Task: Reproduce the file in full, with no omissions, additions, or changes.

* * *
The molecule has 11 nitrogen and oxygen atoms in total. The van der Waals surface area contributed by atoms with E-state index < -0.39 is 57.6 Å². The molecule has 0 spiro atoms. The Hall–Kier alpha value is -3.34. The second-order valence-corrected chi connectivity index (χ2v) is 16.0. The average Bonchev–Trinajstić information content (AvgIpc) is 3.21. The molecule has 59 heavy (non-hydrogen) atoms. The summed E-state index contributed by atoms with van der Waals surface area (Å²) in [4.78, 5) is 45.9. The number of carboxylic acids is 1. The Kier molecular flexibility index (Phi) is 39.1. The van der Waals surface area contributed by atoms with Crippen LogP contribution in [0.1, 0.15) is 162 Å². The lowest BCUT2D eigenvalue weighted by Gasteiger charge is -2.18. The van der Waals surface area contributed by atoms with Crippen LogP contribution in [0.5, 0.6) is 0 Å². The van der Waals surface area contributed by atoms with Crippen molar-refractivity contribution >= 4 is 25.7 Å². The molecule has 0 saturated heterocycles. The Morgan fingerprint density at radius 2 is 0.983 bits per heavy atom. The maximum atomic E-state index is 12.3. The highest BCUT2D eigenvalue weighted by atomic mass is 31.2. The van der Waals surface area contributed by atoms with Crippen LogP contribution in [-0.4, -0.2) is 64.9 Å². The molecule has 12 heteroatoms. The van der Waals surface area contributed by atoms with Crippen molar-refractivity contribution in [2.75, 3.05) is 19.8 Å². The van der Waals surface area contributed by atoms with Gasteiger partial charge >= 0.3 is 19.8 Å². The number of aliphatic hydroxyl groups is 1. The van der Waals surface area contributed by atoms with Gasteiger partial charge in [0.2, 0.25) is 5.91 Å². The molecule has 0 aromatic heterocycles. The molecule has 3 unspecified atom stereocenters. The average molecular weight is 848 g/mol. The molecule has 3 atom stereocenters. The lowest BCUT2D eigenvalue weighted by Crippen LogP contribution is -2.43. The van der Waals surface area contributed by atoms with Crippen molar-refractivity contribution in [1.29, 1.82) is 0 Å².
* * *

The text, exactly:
The molecule has 11 nitrogen and oxygen atoms in total. The van der Waals surface area contributed by atoms with E-state index < -0.39 is 57.6 Å². The molecule has 0 spiro atoms. The Hall–Kier alpha value is -3.34. The second-order valence-corrected chi connectivity index (χ2v) is 16.0. The average Bonchev–Trinajstić information content (AvgIpc) is 3.21. The molecule has 59 heavy (non-hydrogen) atoms. The summed E-state index contributed by atoms with van der Waals surface area (Å²) in [4.78, 5) is 45.9. The number of carboxylic acids is 1. The Kier molecular flexibility index (Phi) is 39.1. The van der Waals surface area contributed by atoms with Crippen LogP contribution in [0.1, 0.15) is 162 Å². The lowest BCUT2D eigenvalue weighted by Gasteiger charge is -2.18. The van der Waals surface area contributed by atoms with Crippen LogP contribution in [0.5, 0.6) is 0 Å². The van der Waals surface area contributed by atoms with Crippen molar-refractivity contribution >= 4 is 25.7 Å². The molecule has 0 saturated heterocycles. The Morgan fingerprint density at radius 2 is 0.983 bits per heavy atom. The maximum atomic E-state index is 12.3. The highest BCUT2D eigenvalue weighted by atomic mass is 31.2. The van der Waals surface area contributed by atoms with Crippen LogP contribution in [-0.4, -0.2) is 64.9 Å². The molecule has 12 heteroatoms. The van der Waals surface area contributed by atoms with Crippen molar-refractivity contribution in [2.75, 3.05) is 19.8 Å². The van der Waals surface area contributed by atoms with Gasteiger partial charge >= 0.3 is 19.8 Å². The number of aliphatic hydroxyl groups is 1. The van der Waals surface area contributed by atoms with Gasteiger partial charge in [0.2, 0.25) is 5.91 Å². The molecule has 0 aromatic heterocycles. The molecule has 3 unspecified atom stereocenters. The average molecular weight is 848 g/mol. The molecule has 3 atom stereocenters. The lowest BCUT2D eigenvalue weighted by Crippen LogP contribution is -2.43. The van der Waals surface area contributed by atoms with Crippen molar-refractivity contribution in [1.29, 1.82) is 0 Å².